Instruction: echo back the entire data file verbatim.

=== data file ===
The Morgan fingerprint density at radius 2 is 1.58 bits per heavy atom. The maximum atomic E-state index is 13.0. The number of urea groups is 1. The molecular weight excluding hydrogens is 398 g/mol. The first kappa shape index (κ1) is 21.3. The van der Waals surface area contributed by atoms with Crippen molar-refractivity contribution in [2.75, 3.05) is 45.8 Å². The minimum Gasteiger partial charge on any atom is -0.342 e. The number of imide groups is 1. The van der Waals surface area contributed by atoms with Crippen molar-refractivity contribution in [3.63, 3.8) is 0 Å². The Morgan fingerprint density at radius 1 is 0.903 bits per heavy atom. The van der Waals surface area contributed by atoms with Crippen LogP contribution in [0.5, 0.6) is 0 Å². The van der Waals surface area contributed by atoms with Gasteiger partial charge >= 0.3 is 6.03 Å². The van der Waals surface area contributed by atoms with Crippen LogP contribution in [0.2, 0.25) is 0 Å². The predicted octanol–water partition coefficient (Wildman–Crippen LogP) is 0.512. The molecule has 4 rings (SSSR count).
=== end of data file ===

The Morgan fingerprint density at radius 2 is 1.58 bits per heavy atom. The maximum atomic E-state index is 13.0. The number of urea groups is 1. The molecular weight excluding hydrogens is 398 g/mol. The first kappa shape index (κ1) is 21.3. The van der Waals surface area contributed by atoms with Crippen molar-refractivity contribution in [2.75, 3.05) is 45.8 Å². The minimum Gasteiger partial charge on any atom is -0.342 e. The number of imide groups is 1. The van der Waals surface area contributed by atoms with Crippen molar-refractivity contribution in [3.63, 3.8) is 0 Å². The Morgan fingerprint density at radius 1 is 0.903 bits per heavy atom. The van der Waals surface area contributed by atoms with Crippen LogP contribution in [0.5, 0.6) is 0 Å². The van der Waals surface area contributed by atoms with Gasteiger partial charge >= 0.3 is 6.03 Å². The van der Waals surface area contributed by atoms with Crippen LogP contribution in [0.2, 0.25) is 0 Å². The predicted octanol–water partition coefficient (Wildman–Crippen LogP) is 0.512. The molecule has 4 rings (SSSR count).